Even if you're not counting your calories, date night at that restaurant down the street is still a more healthful choice than McDonald's, right?

Don't count on it.

Dining out at a sit-down restaurant can mean far more sodium in your diet-- and nearly as much saturated fat — as eating at a fast-food joint, according to a recent study in the European Journal of Clinical Nutrition. What's more, people consumed more calories when they sat down for their meal at a full-service place rather than taking it to go, the study found.

Your dining companion may have more influence over your eating habits than you realize.

We've known that people often have friends with similar body weights, but new research suggests that dining with an overweight companion may make us more likely to eat more unhealthful food.

We all know that a healthy lifestyle can keep heart disease at bay. But if like many of us you spent your 20s scarfing down pizza, throwing back a few too many beers and aggressively avoiding the gym, don't despair.

People who drop bad habits in their late 30s and 40s can reduce their risk of developing coronary artery disease, according to a study published Tuesday in the journal Circulation.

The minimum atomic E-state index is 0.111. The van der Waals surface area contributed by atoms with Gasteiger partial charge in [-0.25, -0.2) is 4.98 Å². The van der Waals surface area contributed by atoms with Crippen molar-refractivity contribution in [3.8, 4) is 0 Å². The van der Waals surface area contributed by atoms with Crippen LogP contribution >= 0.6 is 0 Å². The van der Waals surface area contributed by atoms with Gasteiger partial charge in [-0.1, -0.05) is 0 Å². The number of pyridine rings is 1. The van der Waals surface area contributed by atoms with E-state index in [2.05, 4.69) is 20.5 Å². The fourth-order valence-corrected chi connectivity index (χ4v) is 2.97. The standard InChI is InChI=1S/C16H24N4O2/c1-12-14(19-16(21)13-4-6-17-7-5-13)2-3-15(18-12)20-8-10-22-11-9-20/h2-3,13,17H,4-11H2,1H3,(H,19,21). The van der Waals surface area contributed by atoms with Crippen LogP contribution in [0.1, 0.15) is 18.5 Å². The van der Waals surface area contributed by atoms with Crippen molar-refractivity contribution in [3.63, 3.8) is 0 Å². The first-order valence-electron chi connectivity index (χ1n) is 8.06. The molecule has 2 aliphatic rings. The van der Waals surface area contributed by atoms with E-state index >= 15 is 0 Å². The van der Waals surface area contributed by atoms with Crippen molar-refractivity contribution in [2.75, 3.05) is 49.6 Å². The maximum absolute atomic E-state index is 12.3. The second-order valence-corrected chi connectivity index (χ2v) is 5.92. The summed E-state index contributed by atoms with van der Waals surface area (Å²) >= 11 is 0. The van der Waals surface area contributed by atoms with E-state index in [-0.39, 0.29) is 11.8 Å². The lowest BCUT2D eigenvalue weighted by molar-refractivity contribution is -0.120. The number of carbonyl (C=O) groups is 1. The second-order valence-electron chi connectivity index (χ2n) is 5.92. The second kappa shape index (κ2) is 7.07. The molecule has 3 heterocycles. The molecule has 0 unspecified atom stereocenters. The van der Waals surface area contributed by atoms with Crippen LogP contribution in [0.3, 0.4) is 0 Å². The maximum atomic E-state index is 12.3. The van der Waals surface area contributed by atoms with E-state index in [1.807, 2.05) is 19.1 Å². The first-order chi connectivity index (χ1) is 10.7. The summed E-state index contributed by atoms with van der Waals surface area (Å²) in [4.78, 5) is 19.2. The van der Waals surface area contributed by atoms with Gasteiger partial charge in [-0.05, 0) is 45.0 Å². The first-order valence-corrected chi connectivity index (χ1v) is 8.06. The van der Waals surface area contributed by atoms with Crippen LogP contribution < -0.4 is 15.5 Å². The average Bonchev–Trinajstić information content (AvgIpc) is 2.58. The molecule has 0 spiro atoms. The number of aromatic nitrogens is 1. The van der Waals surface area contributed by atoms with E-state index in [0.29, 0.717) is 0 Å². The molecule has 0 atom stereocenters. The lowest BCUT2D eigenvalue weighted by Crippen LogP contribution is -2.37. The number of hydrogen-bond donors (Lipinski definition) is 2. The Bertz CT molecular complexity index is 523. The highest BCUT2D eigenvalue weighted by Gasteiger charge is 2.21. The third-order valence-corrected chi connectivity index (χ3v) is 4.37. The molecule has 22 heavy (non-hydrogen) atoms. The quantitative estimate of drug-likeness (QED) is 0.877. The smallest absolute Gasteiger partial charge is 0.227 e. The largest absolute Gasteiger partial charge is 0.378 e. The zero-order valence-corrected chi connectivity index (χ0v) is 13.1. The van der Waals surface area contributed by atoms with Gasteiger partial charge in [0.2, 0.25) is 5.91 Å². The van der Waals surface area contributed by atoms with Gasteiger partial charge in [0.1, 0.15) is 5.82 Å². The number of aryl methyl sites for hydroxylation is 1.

If you want to trace Americans' fear of fat, the place to start is the U.S. Senate, during the steamy days of July 1976.

That's when Sen. George McGovern called a hearing to raise attention to the links between diet and disease.

And what was the urgency? The economy was booming, and many Americans were living high on the hog. A 1954 Capitol Hill restaurant menu offers a glimpse of what lunch looked like then: steak with claret sauce, buttered succotash and pineapple cheesecake. But soon, that prosperity began to cast a dark shadow within the halls of Congress.

Parents love it when their babies are good eaters, whether it's polishing off a bottle or happily grabbing bits of pasta. But researchers think babies who chow down with gusto might be setting themselves up for obesity later on.